Not a comforting thought for an Australian public long fearful of how our military engagement in countries like Iraq and Afghanistan and our current involvement in fighting IS could affect us at home.
While some officials said we are no less safe than we were yesterday, it’s hard to rationalise that sentiment at this time. Bloggers, writers, journalists and members of the public have also reported the eerie feeling on Sydney streets that are normally brimming with people, traffic and school leaders in the cheerful lead up to Christmas.
From Business Insider:
One Sydney mother who works just around the corner from the site of the siege, Amanda Jones, told me: “Today does not feel like yesterday”.
Between tears, she said no longer felt as safe in this city.
“I’m a mum, I have to protect my kids,” she said. “I won’t be going to New Years Eve on the Harbour… It could’ve happened to anyone.”
“It’s a very sad day for Australia.”
Effectiveness of process of law
The gunman, Man Haron Monis, was granted political asylum in Australia in 2001. Since then he has faced charges of indecent and sexual assault against several women and was accused of being an accessory in his ex-wife’s murder. He had also been convicted for sending abusive letters to the families of dead Australian soldiers. In the aftermath of yesterday’s tragedy many have questioned how a man known to police, who had posted extremist material, could have slipped through the cracks in the legal system and even why he was allowed to stay on in this country.
Monis’ lawyer Manny Conditsis defended the court’s decision to release Monis on bail in December 2013 telling the ABC:
It’s very easy, Lexi, to have a broad brush approach to these things – look at what happened a year later, look at the tragic events that have transpired overnight and conclude that he should not have been granted bail.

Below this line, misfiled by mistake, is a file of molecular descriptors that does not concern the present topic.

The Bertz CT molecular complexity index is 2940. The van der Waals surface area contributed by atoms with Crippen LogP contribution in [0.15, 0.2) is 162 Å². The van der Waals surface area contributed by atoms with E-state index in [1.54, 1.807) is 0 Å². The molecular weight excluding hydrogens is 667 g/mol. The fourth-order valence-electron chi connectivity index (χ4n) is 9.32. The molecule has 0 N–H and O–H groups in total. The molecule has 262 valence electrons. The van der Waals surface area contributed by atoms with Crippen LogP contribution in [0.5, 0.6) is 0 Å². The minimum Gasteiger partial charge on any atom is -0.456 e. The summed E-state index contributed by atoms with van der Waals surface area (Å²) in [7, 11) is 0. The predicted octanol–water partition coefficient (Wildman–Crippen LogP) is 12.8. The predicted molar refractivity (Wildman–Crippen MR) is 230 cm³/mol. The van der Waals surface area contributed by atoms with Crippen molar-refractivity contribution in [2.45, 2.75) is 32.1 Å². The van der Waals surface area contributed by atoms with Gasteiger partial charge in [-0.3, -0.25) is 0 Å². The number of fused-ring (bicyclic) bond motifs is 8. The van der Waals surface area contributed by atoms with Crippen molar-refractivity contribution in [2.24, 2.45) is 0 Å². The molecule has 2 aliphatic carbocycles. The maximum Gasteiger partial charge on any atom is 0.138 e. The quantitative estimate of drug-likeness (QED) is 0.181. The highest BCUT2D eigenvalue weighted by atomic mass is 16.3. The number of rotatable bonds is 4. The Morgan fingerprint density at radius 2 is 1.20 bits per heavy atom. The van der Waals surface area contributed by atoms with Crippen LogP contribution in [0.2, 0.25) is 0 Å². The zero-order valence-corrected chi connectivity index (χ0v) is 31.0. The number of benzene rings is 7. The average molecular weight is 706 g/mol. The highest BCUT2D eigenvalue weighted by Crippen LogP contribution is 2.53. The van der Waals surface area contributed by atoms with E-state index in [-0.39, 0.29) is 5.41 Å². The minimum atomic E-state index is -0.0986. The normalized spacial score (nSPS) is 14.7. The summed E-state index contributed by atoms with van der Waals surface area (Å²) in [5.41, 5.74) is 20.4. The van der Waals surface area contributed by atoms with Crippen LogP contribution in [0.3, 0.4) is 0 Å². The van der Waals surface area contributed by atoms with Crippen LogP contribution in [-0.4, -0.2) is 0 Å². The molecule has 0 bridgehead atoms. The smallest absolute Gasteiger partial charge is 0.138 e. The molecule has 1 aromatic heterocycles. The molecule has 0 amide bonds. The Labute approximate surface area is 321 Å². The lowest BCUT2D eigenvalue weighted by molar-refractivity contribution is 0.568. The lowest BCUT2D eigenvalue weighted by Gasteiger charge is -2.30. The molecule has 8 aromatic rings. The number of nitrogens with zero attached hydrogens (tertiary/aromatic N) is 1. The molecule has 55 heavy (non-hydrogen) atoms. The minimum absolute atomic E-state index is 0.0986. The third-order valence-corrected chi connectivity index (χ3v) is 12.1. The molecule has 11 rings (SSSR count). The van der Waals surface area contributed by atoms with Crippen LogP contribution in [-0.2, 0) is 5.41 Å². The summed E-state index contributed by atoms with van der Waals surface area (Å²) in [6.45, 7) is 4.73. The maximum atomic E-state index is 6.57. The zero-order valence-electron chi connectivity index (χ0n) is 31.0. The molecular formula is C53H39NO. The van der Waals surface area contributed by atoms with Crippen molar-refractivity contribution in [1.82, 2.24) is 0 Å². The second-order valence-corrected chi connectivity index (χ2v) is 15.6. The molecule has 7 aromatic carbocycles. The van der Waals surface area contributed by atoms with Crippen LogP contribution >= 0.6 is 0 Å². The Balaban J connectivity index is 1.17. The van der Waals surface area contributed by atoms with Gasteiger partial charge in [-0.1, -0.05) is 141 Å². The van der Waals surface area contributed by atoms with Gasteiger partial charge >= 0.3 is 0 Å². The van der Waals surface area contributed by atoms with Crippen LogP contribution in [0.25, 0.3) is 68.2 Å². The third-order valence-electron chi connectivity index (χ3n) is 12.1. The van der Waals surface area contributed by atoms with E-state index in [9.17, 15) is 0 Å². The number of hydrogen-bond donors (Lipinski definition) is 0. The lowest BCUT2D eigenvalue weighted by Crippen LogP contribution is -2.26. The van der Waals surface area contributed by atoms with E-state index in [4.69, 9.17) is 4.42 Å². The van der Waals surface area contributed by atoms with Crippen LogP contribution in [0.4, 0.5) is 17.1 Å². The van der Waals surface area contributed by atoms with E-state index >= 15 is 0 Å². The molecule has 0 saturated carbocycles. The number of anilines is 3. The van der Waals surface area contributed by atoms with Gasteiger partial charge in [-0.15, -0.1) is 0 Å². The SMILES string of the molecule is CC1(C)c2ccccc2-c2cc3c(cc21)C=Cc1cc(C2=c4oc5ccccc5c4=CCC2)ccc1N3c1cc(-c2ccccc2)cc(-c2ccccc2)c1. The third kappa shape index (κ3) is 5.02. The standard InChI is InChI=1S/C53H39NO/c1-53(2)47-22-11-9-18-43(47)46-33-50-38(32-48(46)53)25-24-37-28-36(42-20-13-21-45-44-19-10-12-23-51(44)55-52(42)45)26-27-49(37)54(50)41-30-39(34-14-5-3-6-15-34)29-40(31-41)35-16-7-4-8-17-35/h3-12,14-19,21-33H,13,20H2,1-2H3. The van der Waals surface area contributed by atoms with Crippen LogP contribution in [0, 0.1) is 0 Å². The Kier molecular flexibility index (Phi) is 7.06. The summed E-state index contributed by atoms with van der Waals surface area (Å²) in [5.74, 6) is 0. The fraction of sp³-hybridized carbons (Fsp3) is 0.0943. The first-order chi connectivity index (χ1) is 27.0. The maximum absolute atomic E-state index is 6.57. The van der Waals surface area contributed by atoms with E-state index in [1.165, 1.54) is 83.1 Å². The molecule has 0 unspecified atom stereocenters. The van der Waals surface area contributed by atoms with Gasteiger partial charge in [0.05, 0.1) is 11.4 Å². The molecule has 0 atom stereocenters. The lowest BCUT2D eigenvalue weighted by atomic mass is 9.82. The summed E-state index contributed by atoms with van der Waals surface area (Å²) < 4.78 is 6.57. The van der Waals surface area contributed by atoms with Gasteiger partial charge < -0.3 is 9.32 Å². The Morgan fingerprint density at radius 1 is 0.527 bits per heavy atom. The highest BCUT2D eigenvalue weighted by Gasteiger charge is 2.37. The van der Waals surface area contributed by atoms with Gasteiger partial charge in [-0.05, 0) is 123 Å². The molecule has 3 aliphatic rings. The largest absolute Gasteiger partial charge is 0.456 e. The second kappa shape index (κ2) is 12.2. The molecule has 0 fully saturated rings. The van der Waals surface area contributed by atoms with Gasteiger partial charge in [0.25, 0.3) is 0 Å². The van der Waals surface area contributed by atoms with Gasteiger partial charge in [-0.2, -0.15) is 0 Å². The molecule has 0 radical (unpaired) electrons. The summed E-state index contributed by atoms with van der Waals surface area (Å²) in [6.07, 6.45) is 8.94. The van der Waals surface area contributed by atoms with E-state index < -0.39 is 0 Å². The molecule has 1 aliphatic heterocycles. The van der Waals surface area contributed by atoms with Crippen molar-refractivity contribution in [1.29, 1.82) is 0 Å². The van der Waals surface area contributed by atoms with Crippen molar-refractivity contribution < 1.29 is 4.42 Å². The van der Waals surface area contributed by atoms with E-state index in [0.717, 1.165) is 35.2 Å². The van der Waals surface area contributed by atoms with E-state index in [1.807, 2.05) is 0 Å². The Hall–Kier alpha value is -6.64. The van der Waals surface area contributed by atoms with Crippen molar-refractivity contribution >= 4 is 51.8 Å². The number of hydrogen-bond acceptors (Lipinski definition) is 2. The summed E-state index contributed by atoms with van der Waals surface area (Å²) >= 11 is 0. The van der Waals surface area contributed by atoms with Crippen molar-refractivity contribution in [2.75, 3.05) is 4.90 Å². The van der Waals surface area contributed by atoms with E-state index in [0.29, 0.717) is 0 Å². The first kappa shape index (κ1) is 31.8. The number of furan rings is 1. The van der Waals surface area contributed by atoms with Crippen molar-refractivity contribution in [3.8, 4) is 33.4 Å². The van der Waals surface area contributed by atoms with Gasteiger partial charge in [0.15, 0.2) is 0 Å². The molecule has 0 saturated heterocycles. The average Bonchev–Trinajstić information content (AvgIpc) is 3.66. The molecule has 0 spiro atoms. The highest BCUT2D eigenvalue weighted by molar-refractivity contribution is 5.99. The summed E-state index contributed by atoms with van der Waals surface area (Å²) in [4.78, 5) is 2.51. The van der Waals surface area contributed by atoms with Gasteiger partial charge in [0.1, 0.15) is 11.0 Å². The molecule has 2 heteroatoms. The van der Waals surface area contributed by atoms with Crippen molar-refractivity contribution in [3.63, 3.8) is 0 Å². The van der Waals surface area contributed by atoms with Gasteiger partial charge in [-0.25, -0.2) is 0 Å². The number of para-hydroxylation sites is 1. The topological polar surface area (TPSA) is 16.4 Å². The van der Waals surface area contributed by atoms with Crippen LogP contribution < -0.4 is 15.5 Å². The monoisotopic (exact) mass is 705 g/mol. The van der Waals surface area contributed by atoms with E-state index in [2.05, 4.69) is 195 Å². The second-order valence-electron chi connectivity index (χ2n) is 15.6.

It’s an easy thing to do, it’s a simple thing to do, but in my view it’s not the right thing to do.
You’ve got to go back to December 2013 when he was granted bail, you’ve got to consider the material that was placed before the court, you’ve got to consider the strength of the prosecution case at that time.
While there are yet few answers for an Australian public picking up the pieces after a day of terror and fear, perhaps the best thing to do in all circumstances of this kind, and as we have before in other tragedies and natural disasters, is to remember who we are as a nation.
After all ultimately it is we ourselves who define who we are and that choice is always ours, even in the aftermath of events such as this. Australians may not consider our Prime Minister a particularly eloquent speaker but it’s his words we can take away from this. Australia is a peaceful, open and generous society. Nothing should ever change that, not terror, not fear, nor hatred or violence. They have no place here.